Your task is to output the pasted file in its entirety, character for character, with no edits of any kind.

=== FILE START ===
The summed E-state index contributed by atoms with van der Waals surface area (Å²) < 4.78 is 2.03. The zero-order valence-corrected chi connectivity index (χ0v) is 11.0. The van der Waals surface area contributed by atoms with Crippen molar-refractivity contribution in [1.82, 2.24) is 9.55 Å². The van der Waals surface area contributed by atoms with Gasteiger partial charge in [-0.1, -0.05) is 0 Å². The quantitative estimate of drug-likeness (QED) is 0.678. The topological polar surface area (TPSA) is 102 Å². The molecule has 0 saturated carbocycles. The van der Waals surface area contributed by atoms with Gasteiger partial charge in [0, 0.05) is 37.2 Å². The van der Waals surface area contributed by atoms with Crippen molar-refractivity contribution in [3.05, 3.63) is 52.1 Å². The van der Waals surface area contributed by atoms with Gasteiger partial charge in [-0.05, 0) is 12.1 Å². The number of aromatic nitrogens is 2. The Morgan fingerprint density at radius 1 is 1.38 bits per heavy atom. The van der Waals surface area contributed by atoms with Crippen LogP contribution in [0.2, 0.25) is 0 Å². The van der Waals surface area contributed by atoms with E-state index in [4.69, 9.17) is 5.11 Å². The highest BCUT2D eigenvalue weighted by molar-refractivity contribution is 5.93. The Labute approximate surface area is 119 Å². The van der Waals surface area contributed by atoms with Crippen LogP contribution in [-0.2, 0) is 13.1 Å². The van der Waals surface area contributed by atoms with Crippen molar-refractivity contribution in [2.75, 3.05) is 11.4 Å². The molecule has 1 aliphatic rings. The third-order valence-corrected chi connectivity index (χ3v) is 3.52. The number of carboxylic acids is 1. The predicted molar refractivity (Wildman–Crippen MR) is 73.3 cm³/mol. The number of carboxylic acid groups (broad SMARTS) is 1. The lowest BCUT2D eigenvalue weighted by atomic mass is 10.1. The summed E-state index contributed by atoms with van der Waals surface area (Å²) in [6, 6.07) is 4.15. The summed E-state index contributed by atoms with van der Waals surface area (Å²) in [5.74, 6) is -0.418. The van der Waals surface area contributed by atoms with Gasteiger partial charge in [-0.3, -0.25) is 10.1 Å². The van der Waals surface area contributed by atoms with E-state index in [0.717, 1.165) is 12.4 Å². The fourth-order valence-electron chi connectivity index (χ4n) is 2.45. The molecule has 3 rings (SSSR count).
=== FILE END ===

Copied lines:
The summed E-state index contributed by atoms with van der Waals surface area (Å²) < 4.78 is 2.03. The zero-order valence-corrected chi connectivity index (χ0v) is 11.0. The van der Waals surface area contributed by atoms with Crippen molar-refractivity contribution in [1.82, 2.24) is 9.55 Å². The van der Waals surface area contributed by atoms with Gasteiger partial charge in [-0.1, -0.05) is 0 Å². The quantitative estimate of drug-likeness (QED) is 0.678. The topological polar surface area (TPSA) is 102 Å². The molecule has 0 saturated carbocycles. The van der Waals surface area contributed by atoms with Gasteiger partial charge in [0, 0.05) is 37.2 Å². The van der Waals surface area contributed by atoms with Crippen molar-refractivity contribution in [3.05, 3.63) is 52.1 Å². The van der Waals surface area contributed by atoms with Gasteiger partial charge in [-0.05, 0) is 12.1 Å². The number of aromatic nitrogens is 2. The Morgan fingerprint density at radius 1 is 1.38 bits per heavy atom. The van der Waals surface area contributed by atoms with Crippen LogP contribution in [0.2, 0.25) is 0 Å². The van der Waals surface area contributed by atoms with E-state index in [4.69, 9.17) is 5.11 Å². The highest BCUT2D eigenvalue weighted by molar-refractivity contribution is 5.93. The Labute approximate surface area is 119 Å². The van der Waals surface area contributed by atoms with Crippen LogP contribution in [-0.2, 0) is 13.1 Å². The van der Waals surface area contributed by atoms with Crippen molar-refractivity contribution in [2.75, 3.05) is 11.4 Å². The molecule has 1 aliphatic rings. The third-order valence-corrected chi connectivity index (χ3v) is 3.52. The number of carboxylic acids is 1. The predicted molar refractivity (Wildman–Crippen MR) is 73.3 cm³/mol. The number of carboxylic acid groups (broad SMARTS) is 1. The lowest BCUT2D eigenvalue weighted by atomic mass is 10.1. The summed E-state index contributed by atoms with van der Waals surface area (Å²) in [6, 6.07) is 4.15. The summed E-state index contributed by atoms with van der Waals surface area (Å²) in [5.74, 6) is -0.418. The van der Waals surface area contributed by atoms with Gasteiger partial charge in [-0.3, -0.25) is 10.1 Å². The van der Waals surface area contributed by atoms with E-state index in [0.717, 1.165) is 12.4 Å². The fourth-order valence-electron chi connectivity index (χ4n) is 2.45. The molecule has 3 rings (SSSR count).